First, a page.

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This concept has been bugging me for some time. Perhaps you could help me wrap my head around it. Mrs. Rand's arguments for man's right to his own life have escaped my understanding.

Rand defined man's right to his own life as "the right to support his life by his own work" (my emphasis added) and "that Man cannot be deprived of his life for the benefit of another man nor of any number of other men."

Why is that true? Why is man's right to his life not include the right to take food and shelter from another man?

Thanks, Tetracide

asked Mar 15 '11 at 19:35

JK%20Gregg's gravatar image

JK Gregg ♦

edited Mar 17 '11 at 13:33

Greg%20Perkins's gravatar image

Greg Perkins ♦♦

Most simply defined a "right" is a "just claim." When we say a person has a "right to his own life," we are expressing the concept of "self-ownership" -- which is the opposite condition humans, through out most of history, have been considered to be in. Traditionally, humans were thought to be the subjects -- effectively "owned" by some political leader.

The origin of this "right to life" will be found in the human animal's nature -- we have brain structures that give us the capacity we call intelligence, it is from this part of our nature the concept of self-ownership is built.

(Mar 19 '11 at 07:30) Joe Egan Joe%20Egan's gravatar image

In addition to the ARC reference, it may also be helpful to remember that in Objectivism, the essential bridge from ethics to politics is the issue of physical force. Refer to the entry on "Physical Force" in The Ayn Rand Lexicon, along with the entries on "Individual Rights" and "Life, Right to," (This last was explicitly linked in the question.) If all of that material still isn't enough, the complete works from which the Lexicon excerpts are taken should be consulted, as well.

One aspect of the question that I find particularly disturbing, though helpful in explaining what the questioner doesn't understand, is the following: "Why is man's right to his life not include the right to take food and shelter from another man?" This formulation, frankly, reminds me of Atlas Shrugged and its whole theme, the role of the mind in man's life. One scene, in particular, comes to my mind, the scene at the end of Part II Chapter VII in which the sleek passenger train known as The Comet is sent into the Taggart Tunnel with a smokey, coal-burning engine. The story describes the passengers on that train and what they were thinking about. One of them asked, rhetorically, "Why should Rearden be the only one permitted to manufacture Rearden Metal?" He was merely repeating a line he had read in a newspaper (Part II Chapter VI).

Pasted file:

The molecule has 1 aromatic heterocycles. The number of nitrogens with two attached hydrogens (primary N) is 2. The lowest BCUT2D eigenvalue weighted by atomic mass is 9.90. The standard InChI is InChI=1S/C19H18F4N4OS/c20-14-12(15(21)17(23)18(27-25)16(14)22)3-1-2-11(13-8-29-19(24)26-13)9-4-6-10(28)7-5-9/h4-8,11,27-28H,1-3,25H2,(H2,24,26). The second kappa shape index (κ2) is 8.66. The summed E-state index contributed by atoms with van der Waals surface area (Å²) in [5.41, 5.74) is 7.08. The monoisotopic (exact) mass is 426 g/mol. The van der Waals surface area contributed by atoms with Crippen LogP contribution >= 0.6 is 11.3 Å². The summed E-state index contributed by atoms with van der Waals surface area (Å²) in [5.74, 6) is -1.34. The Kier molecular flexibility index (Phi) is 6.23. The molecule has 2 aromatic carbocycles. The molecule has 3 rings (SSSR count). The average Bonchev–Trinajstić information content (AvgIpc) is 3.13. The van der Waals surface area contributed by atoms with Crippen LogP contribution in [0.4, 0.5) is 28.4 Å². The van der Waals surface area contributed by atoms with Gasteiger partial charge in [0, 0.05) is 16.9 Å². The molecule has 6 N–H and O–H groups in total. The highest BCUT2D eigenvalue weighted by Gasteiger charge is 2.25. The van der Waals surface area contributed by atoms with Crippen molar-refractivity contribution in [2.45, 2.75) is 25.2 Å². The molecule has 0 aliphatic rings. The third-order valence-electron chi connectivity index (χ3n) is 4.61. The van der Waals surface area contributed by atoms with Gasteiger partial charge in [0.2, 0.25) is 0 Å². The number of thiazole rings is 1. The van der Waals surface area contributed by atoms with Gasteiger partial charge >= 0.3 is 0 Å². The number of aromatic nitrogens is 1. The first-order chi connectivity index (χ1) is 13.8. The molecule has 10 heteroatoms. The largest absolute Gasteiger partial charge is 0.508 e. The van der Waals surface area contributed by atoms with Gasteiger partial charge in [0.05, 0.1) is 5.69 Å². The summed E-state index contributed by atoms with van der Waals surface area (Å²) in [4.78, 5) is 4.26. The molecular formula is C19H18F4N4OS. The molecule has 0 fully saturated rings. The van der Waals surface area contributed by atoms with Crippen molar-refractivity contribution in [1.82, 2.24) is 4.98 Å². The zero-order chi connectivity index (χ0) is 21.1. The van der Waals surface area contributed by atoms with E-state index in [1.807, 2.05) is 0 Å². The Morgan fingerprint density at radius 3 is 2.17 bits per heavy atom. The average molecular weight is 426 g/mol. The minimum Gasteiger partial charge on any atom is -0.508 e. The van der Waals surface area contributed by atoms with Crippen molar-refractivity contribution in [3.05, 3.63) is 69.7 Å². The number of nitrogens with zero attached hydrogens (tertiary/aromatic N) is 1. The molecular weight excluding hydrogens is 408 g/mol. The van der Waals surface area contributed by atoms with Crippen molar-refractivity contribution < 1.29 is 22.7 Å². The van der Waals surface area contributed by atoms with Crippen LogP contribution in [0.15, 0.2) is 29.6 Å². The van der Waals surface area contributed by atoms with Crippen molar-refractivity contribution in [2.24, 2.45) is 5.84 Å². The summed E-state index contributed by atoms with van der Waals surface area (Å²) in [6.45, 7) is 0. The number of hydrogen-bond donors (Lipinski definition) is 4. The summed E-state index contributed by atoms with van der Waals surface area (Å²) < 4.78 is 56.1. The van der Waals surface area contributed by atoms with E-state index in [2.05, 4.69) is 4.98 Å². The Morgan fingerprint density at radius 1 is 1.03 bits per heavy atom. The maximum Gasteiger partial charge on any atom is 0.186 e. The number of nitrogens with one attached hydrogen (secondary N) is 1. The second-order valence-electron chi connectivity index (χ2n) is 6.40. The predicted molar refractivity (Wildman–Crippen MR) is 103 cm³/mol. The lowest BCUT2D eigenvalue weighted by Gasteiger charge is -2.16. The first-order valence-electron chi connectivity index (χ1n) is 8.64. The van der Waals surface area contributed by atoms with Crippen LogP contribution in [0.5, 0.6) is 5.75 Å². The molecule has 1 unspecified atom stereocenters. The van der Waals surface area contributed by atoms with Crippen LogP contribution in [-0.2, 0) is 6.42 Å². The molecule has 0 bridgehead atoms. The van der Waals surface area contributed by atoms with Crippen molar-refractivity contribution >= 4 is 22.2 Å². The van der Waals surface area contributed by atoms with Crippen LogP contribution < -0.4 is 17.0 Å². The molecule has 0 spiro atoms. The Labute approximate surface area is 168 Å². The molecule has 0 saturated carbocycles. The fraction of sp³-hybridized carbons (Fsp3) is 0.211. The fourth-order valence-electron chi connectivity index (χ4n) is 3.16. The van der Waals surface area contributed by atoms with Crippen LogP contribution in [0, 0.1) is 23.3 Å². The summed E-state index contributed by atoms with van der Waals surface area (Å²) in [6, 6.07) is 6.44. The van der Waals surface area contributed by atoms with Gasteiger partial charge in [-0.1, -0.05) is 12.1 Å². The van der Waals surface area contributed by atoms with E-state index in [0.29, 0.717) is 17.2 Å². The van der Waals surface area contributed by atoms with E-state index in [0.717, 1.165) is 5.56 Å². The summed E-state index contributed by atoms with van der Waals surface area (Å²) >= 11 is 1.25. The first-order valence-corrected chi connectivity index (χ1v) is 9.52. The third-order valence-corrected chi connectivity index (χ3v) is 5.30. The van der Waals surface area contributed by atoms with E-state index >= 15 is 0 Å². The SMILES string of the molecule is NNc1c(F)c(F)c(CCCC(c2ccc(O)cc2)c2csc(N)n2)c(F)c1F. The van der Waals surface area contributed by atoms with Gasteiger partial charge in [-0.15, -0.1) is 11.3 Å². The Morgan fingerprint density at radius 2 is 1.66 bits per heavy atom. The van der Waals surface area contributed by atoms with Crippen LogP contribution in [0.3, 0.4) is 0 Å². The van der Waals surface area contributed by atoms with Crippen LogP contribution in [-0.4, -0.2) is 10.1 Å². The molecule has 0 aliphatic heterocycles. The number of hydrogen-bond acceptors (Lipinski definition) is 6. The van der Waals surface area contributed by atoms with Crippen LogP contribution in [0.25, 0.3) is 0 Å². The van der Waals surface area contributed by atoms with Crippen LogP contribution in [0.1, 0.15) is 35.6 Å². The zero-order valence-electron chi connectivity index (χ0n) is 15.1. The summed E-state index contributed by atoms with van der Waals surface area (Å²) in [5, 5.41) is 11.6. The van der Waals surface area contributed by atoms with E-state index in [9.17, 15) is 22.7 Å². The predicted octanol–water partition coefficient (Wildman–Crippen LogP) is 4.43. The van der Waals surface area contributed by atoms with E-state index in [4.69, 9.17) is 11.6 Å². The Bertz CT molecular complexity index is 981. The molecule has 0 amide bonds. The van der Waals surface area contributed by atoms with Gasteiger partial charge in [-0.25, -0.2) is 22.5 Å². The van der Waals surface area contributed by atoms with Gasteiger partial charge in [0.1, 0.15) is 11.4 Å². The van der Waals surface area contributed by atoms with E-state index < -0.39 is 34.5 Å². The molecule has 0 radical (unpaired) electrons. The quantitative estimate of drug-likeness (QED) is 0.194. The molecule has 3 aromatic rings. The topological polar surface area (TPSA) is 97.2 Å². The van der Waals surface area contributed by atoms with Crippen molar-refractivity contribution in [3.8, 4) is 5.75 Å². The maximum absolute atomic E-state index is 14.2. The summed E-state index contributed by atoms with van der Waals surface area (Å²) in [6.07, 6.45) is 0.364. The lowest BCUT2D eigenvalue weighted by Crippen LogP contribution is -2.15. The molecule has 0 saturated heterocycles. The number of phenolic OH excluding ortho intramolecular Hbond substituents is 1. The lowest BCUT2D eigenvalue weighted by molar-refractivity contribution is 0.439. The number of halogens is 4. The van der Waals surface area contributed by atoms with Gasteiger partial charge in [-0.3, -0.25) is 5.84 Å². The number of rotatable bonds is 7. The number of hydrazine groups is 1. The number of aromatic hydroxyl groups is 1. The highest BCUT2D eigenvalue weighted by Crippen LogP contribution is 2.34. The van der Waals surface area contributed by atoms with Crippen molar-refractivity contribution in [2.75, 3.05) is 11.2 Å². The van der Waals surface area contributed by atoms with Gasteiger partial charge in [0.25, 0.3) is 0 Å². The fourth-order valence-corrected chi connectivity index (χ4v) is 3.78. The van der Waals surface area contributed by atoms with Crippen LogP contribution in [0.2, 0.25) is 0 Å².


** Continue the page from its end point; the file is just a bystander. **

The answer is that it is Rearden Metal, not Boyle metal or J. Taggart Metal or Thompson Metal or Miracle Metal or Blue Metal -- it's Rearden Metal. It would not have existed at that time and place without Hank Rearden and the intense, years-long persevering cognitive effort and initiative that he put into creating it. By what right does anyone propose to dispose of that invention in his place?

"Why is man's right to his life not include the right to take food and shelter from another man?" This formulation actually suggests an answer: by the so-called "right" of every man to exist at the expense of others -- which means no one has a right to his own life, since he is duty-bound to support the lives of any and all others who have less than he does. I cannot imagine a more concretely detailed, devastating critique of this view than Ayn Rand's momentous novel, Atlas Shrugged.

(I suppose the quesioner may have been trying to ask: wouldn't the right to one's own life logically imply a right to exist at others' expense? Ayn Rand explains what the right to life does and does not mean, and why, in the Lexicon topics that I listed. Man survives by reason -- by production and trade guided by reason -- not by looting and plundering, nor by mooching.)

Ayn Rand even brilliantly captures the essense of an anti-mind philosopher aboard the doomed Comet, in an italicized series of basic philosophical questions which he knew enough to ask, and to answer in evasive denial.

answered Mar 17 '11 at 01:37

Ideas%20for%20Life's gravatar image

Ideas for Life ♦

The Ayn Rand Center has an exerpt on Man's Rights here that you may find benificial.

answered Mar 16 '11 at 17:45

dream_weaver's gravatar image

dream_weaver ♦

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Asked: Mar 15 '11 at 19:35

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Last updated: Mar 19 '11 at 07:30